We’ve got some tips that can help you support someone you love who has diabetes.
Do you love someone who has diabetes? Or do you have diabetes yourself and want your family and friends to better understand it? We’ve got three tips to help you manage this condition, whether you’re giving support or seeking it.
One of the easiest things you can do to support yourself or a loved one who has diabetes is to learn more about it, including how people can better manage and live well with this condition.
You can read more about diabetes online at the American Diabetes Association® or the New York City Department of Health and Mental Hygiene Diabetes page.
A support group or community program is another good option for learning more about diabetes and ways to cope—whether you have it yourself or want to help someone who lives with it. Find your nearest community program or support group here.
Want to test your knowledge of diabetes? Take this quiz now!
A simple way to find out what someone who has diabetes may need is to ask. Some example questions might include:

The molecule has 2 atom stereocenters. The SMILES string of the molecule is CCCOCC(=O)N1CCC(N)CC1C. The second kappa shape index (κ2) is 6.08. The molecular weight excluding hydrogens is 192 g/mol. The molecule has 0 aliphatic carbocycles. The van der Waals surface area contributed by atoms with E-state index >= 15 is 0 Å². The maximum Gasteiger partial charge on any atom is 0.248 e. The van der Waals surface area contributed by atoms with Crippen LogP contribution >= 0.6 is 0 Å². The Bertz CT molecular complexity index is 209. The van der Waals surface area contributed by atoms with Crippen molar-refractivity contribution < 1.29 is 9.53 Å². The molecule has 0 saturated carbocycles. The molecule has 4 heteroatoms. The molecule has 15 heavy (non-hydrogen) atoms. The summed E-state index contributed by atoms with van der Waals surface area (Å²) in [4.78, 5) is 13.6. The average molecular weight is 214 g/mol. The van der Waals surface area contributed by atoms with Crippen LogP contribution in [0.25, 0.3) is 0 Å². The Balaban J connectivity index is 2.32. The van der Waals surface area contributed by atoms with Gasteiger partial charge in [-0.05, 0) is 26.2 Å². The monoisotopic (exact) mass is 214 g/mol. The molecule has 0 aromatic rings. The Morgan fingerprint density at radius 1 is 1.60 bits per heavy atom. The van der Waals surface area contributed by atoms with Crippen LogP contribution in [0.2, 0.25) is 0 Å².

Sometimes, just being listened to can help boost someone’s mood or ease depression.
If you have diabetes and need support, show your loved one this list of questions and tell them what you need from them. Don’t be afraid to ask.
One of the hardest aspects of living with diabetes is managing diet, which is essential to staying healthy with this condition.
To help your loved one eat right, make sure you encourage foods like vegetables, lean protein, fruits, and whole grains and discourage sweets or sugary desserts. Offer to help your loved one grocery shop, and be sure to bring along this sample shopping list from the American Diabetes Association® as a guide.
Regular exercise is also very important for people managing diabetes. To help your loved one get moving, find activities you can do together, like walking, biking, or dancing. Not only will it give you a chance to connect, but exercise can even help your loved one better deal with stress.
Diabetes can be hard to manage alone. When you have the support of friends and family—or when you offer to support someone you love who has diabetes—it can go a long way toward making this condition more manageable.
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This health information or program is for educational purposes only and not intended to treat, diagnose, or act as a substitute for medical advice from your provider. Consult your healthcare provider and always follow your healthcare provider’s instructions.
“How to Help a Loved One Cope with Diabetes,” National Institute of Diabetes and Digestive and Kidney Diseases. Accessed December 23, 2016.